McGraw Hill and Dodge Predict Construction Growth in 2014

Joe Weinlick
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As the United States economy rebounds from the recent recession, the construction industry has been growing and adding construction jobs, albeit slowly. According to a recent report from McGraw Hill, the industry should see a moderate amount of growth in 2014. For industry professionals, the prediction offers a positive outlook for the year to come.

According to the 2014 Dodge Construction Outlook, released by McGraw Hill Construction in late October 2013, domestic construction should rise in 2014. The report, which is considered an important indicator for construction companies and investors alike, predicted that the industry will grow by 9 percent in 2014. Compared to the 5 percent prediction for 2013, the industry appears to be growing, which points to a potential increase in construction jobs.

Although 9 percent growth isn't great, it indicates that the recession is finally losing its hold on the domestic economy. As other industries bounce back, they are starting to expand, which leads to opportunities for new construction. As a result, industry professionals can expect an increase in construction jobs.

The McGraw Hill report is cautious in its predictions, prompting many professionals in the construction industry to temper their expectations. The report indicates that though the increase in construction jobs will be slow, growth is still happening. Other factors expected to fuel growth include low interest rates, increased lending, and improved state funding. According to Long Island Newsday, construction growth is expected to fuel growth in other industries, including plastics manufacturing.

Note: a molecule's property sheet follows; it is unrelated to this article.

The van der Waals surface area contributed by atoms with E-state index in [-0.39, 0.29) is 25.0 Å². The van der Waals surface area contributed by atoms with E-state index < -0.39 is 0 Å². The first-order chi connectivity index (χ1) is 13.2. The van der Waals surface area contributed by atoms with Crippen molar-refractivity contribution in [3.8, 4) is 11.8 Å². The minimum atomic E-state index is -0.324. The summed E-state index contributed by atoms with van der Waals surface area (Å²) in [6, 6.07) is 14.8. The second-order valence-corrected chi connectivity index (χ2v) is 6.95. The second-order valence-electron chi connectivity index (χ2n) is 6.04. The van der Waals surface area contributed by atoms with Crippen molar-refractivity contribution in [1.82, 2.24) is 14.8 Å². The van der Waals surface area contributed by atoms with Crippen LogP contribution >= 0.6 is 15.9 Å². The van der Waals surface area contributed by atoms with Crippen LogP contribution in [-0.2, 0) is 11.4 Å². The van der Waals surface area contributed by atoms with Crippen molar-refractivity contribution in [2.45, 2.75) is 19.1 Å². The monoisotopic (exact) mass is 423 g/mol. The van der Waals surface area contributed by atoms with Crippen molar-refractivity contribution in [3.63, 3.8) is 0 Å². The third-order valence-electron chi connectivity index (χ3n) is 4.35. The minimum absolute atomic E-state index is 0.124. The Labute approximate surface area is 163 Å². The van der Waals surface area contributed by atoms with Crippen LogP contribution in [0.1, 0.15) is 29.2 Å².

According to the report, the biggest growth area will be single-family housing. McGraw Hill predicts that the industry will see 26 percent growth in that area, mostly due to the slowing foreclosure rate and the increase in home prices. The report also cautions that the reticence of banks to provide loans will keep the single-family housing demand in check, which may limit the number of new construction jobs in 2014.

Coming in behind single-family home construction is commercial building, predicted to grow by 17 percent. The 2013 report predicted 15 percent growth, which indicates that businesses are starting to consider expansions and new constructions. The McGraw Hill report also indicated that institutional building will see a 2 percent increase, which will make 2014 the first year of growth in five years.

The picture is not as rosy for all areas of construction. The report predicts that electric utility construction will drop by 33 percent, largely due to the decrease in capacity utilization. Another area that is expected to decline is public works constriction, which will drop by 5 percent. Compared to the three percent increase in 2013, the decline marks a slight backslide.

For industry professionals, the McGraw Hill report is largely positive. Though some areas of the industry will not experience growth, the overall trend indicates that the market is bouncing back. With several more years of moderate growth, construction businesses can look forward to prerecession levels of business and an increase in construction jobs.



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